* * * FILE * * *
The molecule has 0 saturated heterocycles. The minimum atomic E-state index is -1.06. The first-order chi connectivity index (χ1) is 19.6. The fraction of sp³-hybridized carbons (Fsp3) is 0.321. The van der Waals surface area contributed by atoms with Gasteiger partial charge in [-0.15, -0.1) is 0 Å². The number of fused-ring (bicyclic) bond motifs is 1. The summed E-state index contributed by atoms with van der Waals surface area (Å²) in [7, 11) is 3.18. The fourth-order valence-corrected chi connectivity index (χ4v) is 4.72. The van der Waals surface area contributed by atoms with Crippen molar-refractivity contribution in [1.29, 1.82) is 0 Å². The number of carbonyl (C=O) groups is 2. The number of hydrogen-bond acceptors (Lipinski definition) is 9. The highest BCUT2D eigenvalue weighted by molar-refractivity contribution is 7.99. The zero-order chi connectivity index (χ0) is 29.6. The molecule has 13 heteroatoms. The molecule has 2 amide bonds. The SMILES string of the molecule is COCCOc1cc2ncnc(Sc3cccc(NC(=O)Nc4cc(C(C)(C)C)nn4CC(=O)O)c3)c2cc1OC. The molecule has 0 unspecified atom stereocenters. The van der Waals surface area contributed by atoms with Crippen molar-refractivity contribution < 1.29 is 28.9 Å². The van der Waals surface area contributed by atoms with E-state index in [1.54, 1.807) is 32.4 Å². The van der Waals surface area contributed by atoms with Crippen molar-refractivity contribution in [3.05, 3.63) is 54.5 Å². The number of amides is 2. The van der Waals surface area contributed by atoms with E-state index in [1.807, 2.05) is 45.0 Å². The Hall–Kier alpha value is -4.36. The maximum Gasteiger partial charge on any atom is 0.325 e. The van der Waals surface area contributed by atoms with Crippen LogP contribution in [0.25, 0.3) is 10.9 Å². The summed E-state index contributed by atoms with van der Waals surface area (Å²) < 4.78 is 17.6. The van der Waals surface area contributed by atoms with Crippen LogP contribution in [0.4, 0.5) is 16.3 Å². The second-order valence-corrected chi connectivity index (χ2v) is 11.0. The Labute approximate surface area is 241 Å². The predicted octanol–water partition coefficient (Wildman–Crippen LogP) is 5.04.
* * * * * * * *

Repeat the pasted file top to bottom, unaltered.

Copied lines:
The molecule has 0 saturated heterocycles. The minimum atomic E-state index is -1.06. The first-order chi connectivity index (χ1) is 19.6. The fraction of sp³-hybridized carbons (Fsp3) is 0.321. The van der Waals surface area contributed by atoms with Gasteiger partial charge in [-0.15, -0.1) is 0 Å². The number of fused-ring (bicyclic) bond motifs is 1. The summed E-state index contributed by atoms with van der Waals surface area (Å²) in [7, 11) is 3.18. The fourth-order valence-corrected chi connectivity index (χ4v) is 4.72. The van der Waals surface area contributed by atoms with Crippen molar-refractivity contribution in [1.29, 1.82) is 0 Å². The number of carbonyl (C=O) groups is 2. The number of hydrogen-bond acceptors (Lipinski definition) is 9. The highest BCUT2D eigenvalue weighted by molar-refractivity contribution is 7.99. The zero-order chi connectivity index (χ0) is 29.6. The molecule has 13 heteroatoms. The molecule has 2 amide bonds. The SMILES string of the molecule is COCCOc1cc2ncnc(Sc3cccc(NC(=O)Nc4cc(C(C)(C)C)nn4CC(=O)O)c3)c2cc1OC. The molecule has 0 unspecified atom stereocenters. The van der Waals surface area contributed by atoms with Crippen molar-refractivity contribution < 1.29 is 28.9 Å². The van der Waals surface area contributed by atoms with E-state index in [1.54, 1.807) is 32.4 Å². The van der Waals surface area contributed by atoms with Crippen molar-refractivity contribution in [3.05, 3.63) is 54.5 Å². The number of amides is 2. The van der Waals surface area contributed by atoms with E-state index in [1.807, 2.05) is 45.0 Å². The Hall–Kier alpha value is -4.36. The maximum Gasteiger partial charge on any atom is 0.325 e. The van der Waals surface area contributed by atoms with Crippen LogP contribution in [0.25, 0.3) is 10.9 Å². The summed E-state index contributed by atoms with van der Waals surface area (Å²) < 4.78 is 17.6. The van der Waals surface area contributed by atoms with Crippen LogP contribution in [0.4, 0.5) is 16.3 Å². The second-order valence-corrected chi connectivity index (χ2v) is 11.0. The Labute approximate surface area is 241 Å². The predicted octanol–water partition coefficient (Wildman–Crippen LogP) is 5.04.